Citing lives over aesthetics, the city manager of Pasadena, California, this week ordered the extension of fencing along the length of the historic Colorado Street Bridge to prevent suicides.
According to the Pasadena Star-News, city manager Steve Mermell said
The new fences will be an extension of the 10-foot barriers set up in 2016 in the bridge’s pedestrian alcoves and are meant to prevent suicides until the city begins construction on permanent barriers, a project set to go out to bid this fall.
“While we are moving forward with a request for proposals to design new barriers, we cannot leave the status quo in place until that process is completed and new permanent railings (are) installed,” city spokeswoman Lisa Derderian said in an email.
According to Pasadena Now, the move came after a suicidal woman who was talked down from the bridge after 13 hours of negotiations Monday:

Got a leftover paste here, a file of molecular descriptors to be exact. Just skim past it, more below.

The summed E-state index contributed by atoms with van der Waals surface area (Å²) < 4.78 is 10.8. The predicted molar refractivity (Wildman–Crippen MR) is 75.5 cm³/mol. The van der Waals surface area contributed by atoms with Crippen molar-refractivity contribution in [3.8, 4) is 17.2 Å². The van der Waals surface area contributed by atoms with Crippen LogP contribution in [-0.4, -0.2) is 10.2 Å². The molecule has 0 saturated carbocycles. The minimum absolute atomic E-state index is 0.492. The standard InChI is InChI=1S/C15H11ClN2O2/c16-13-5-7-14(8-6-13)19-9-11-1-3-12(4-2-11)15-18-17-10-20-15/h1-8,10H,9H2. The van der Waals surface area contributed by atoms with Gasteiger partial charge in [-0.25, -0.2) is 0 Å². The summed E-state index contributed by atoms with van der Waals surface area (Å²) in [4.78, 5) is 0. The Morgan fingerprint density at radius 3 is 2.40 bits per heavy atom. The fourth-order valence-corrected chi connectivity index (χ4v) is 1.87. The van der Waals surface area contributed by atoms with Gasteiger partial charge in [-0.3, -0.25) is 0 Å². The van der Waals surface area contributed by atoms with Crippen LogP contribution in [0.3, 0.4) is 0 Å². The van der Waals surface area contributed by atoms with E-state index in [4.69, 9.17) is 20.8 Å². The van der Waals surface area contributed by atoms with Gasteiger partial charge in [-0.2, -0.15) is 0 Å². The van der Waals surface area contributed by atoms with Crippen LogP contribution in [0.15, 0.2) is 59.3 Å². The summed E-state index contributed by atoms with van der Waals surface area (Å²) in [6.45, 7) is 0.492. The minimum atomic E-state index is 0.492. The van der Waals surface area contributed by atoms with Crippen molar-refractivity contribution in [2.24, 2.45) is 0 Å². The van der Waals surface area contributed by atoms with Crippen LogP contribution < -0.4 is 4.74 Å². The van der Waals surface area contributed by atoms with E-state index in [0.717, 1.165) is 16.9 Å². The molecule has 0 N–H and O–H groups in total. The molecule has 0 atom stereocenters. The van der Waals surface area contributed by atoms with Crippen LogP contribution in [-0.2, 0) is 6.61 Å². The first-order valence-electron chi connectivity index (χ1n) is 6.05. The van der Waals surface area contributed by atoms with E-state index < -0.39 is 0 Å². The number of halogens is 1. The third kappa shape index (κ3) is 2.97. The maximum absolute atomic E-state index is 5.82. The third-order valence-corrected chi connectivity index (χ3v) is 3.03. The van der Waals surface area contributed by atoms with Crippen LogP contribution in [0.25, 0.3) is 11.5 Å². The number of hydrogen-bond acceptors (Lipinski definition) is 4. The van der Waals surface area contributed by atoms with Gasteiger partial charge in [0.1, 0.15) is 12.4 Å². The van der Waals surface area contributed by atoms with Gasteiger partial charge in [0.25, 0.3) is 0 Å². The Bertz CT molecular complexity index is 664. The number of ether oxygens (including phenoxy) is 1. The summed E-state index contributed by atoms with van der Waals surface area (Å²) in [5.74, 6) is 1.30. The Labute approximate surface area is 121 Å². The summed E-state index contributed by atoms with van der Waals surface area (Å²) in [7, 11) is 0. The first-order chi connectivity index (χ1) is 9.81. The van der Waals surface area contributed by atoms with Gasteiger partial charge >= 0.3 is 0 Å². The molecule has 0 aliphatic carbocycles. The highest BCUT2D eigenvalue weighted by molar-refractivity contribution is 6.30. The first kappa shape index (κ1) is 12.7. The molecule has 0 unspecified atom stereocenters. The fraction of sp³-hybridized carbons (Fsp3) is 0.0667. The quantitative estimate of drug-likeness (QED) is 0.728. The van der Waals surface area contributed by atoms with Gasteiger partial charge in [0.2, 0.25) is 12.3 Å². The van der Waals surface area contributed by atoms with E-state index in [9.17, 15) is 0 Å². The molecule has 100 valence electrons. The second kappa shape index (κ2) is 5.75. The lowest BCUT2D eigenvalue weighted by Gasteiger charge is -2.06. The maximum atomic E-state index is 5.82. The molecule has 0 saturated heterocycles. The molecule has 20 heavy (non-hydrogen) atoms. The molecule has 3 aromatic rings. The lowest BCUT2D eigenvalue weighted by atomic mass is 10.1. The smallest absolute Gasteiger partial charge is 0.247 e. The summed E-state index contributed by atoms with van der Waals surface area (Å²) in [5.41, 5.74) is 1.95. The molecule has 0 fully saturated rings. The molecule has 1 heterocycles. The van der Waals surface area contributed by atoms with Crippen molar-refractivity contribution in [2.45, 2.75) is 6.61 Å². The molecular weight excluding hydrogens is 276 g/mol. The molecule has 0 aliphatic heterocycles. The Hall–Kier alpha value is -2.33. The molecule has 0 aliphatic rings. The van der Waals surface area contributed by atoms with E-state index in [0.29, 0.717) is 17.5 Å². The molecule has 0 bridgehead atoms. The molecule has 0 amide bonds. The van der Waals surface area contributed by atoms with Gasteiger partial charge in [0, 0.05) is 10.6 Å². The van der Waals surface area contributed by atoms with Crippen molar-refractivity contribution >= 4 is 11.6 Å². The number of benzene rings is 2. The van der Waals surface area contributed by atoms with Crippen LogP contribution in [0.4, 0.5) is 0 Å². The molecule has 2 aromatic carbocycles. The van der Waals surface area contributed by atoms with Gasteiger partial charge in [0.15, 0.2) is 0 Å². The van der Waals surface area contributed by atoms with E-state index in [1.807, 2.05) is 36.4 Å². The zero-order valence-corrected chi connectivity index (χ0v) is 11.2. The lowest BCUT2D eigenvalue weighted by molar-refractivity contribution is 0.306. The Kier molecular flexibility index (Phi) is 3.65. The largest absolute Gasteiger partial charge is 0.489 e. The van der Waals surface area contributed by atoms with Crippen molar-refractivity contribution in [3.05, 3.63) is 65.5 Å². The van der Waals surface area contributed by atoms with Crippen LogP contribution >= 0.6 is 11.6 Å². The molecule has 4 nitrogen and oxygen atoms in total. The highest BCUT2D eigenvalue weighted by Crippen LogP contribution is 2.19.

“Across the country, suicides are increasing, and we’ve seen an increase here locally,” Mermell said. “As it relates to the Colorado Street Bridge, there were nine suicides from that location in 2017.”
“In the interests of public safety, on an emergency basis as set forth in Pasadena Municipal Code Section 4.08.150, there will be an extension of the alcove fencing the entire length of the bridge and we will close off the ends as best as possible to prevent people from walking out from the end of [the] bridge,” he said.
The total cost of the temporary barriers will be about $295,000. Pasadena Mayor Terry Tornek said the temporary fencing will be “very unattractive,” but action was needed to prevent more deaths.
The more permanent, 7 1/2-foot-tall fencing will cost up to $2.5 million but takes longer to install.
More than 150 people have died by suicide at the bridge since 1919, six years after it was built. It earned the nickname “Suicide Bridge” back in the 1930s. The city staffs police at the bridge to prevent people from jumping.
The Colorado Street Bridge’s striking design has been shown in countless commercials and movies, including the Oscar-winning “La La Land.”
(Image of the Colorado Street Bridge in 2014 in Pasadena, California, by ltenney1225 via Flickr)